In recent years, a lot of attention has been placed on the need to bring the pharmaceutical industry together with patient organisations, to ensure the patient voice is present in treatment development. As part of this trend, the Association of the British Pharmaceutical Industry (ABPI) organises quarterly meetings of the ‘Patient Organisation Forum’ to create mutual interest and shared understanding between these two stakeholders.
We at Findacure believe it is crucial for pharma and patient groups to partner to tackle the challenges of rare diseases, and as such, we have been a member of the Patient Organisation Forum for just under a year. Our Executive Director, Flóra, attended the most recent meeting in July to find out about recent initiatives in patient and public involvement (PPI) in the life sciences.
One great initiative is coming out of the National Institute for Health Research (NIHR) known as the Patient Research Ambassador Initiative (PRAI). This is aimed at embedding a patient-centred research culture in the NHS by recruiting Ambassadors to promote health research from a patient point of view. The Initiative hopes to eventually have one such Ambassador at each NHS Trust and care setting. You can find out more on their website and register to get involved here.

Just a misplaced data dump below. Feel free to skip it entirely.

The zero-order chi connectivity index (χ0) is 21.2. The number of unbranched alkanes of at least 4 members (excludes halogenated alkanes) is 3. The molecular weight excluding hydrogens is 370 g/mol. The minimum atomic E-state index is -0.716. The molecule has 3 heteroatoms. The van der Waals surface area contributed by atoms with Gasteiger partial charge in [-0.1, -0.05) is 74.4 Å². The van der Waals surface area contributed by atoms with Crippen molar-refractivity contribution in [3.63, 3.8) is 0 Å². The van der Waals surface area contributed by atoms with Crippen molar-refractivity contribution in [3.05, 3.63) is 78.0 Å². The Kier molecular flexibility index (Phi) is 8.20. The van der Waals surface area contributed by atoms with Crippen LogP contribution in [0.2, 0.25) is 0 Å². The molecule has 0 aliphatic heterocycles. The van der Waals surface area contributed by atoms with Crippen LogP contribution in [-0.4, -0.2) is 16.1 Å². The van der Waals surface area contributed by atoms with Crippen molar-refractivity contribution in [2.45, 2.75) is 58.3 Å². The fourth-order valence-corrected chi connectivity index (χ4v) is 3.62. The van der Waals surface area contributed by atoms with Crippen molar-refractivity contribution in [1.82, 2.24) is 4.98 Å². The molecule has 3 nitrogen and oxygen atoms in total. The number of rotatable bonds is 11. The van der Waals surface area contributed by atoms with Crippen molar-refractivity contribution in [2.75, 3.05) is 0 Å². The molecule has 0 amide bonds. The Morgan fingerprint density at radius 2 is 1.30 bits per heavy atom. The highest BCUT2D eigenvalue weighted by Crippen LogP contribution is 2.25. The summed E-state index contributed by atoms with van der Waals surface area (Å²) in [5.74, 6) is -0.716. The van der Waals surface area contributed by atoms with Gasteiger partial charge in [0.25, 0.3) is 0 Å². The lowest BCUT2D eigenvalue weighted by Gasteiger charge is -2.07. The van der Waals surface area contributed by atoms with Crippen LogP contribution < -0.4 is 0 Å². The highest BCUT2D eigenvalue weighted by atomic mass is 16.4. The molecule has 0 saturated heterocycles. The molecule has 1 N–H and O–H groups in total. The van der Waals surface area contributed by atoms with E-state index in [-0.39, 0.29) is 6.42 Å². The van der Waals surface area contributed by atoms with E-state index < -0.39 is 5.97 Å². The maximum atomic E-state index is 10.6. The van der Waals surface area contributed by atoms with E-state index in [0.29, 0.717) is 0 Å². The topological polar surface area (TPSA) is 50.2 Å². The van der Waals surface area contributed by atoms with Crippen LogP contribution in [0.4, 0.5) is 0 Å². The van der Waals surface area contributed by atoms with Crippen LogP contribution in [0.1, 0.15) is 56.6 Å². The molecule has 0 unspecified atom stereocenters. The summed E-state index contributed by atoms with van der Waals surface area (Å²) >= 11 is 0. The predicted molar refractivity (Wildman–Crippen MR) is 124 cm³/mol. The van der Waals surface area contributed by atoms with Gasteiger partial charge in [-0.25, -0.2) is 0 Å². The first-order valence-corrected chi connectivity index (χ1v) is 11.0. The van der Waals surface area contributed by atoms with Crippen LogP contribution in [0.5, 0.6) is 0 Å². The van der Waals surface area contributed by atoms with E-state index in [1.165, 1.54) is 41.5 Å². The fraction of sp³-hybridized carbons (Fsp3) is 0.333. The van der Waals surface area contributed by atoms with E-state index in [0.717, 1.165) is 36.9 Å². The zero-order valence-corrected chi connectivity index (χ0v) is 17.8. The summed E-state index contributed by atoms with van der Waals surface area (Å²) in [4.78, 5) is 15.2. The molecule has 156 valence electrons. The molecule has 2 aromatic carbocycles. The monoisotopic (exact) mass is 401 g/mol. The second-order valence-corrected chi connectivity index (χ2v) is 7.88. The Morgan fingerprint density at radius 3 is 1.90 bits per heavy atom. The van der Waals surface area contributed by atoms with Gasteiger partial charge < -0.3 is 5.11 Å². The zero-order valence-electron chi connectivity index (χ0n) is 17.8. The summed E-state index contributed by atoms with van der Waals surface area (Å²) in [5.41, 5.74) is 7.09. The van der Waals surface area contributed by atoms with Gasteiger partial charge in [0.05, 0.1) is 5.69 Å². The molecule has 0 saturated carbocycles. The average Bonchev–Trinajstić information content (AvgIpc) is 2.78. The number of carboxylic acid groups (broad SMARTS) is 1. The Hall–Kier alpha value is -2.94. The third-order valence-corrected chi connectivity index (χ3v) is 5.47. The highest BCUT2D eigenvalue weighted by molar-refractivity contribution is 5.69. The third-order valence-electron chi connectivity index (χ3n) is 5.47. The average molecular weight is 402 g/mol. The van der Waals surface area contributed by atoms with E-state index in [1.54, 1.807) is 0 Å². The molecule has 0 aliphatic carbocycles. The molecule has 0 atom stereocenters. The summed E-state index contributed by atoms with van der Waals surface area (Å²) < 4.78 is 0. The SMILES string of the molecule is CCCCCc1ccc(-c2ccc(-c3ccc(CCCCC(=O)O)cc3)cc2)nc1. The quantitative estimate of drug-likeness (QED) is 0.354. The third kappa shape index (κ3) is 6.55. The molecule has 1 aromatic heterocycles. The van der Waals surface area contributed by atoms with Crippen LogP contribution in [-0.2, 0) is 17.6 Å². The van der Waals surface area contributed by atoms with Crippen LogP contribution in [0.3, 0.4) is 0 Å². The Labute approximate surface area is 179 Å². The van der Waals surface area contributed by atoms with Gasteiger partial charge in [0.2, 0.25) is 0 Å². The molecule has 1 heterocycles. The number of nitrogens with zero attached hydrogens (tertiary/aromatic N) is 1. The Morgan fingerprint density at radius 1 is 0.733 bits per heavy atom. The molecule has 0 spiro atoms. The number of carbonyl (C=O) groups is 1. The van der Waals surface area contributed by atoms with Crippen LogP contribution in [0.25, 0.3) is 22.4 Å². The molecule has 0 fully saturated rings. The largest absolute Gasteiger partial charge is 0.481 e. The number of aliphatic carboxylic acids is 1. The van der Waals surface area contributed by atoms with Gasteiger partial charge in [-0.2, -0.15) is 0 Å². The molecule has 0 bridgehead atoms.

Another development shared was from the National Institute for Health and Care Excellence (NICE). After feedback surrounding the challenges patient organisations face interacting with NICE and the limited transparency of the impact this interaction has, NICE have launched a review of PPI in their guidance and standards programme. From August to October, they will be consulting with the public to get your input on how they are doing and what they could improve.
It was encouraging to hear how key governmental health bodies are looking to incorporate the patient voice into their work, to ensure research and treatments truly address patient need. What was even more encouraging was the passion of the individuals in the room, pushing for ever more patient involvement and ever more recognition of the patient voice. It is imperative to take advantage of these opportunities being created, for rare voices to be represented, to make sure these often overlooked conditions get the attention they deserve.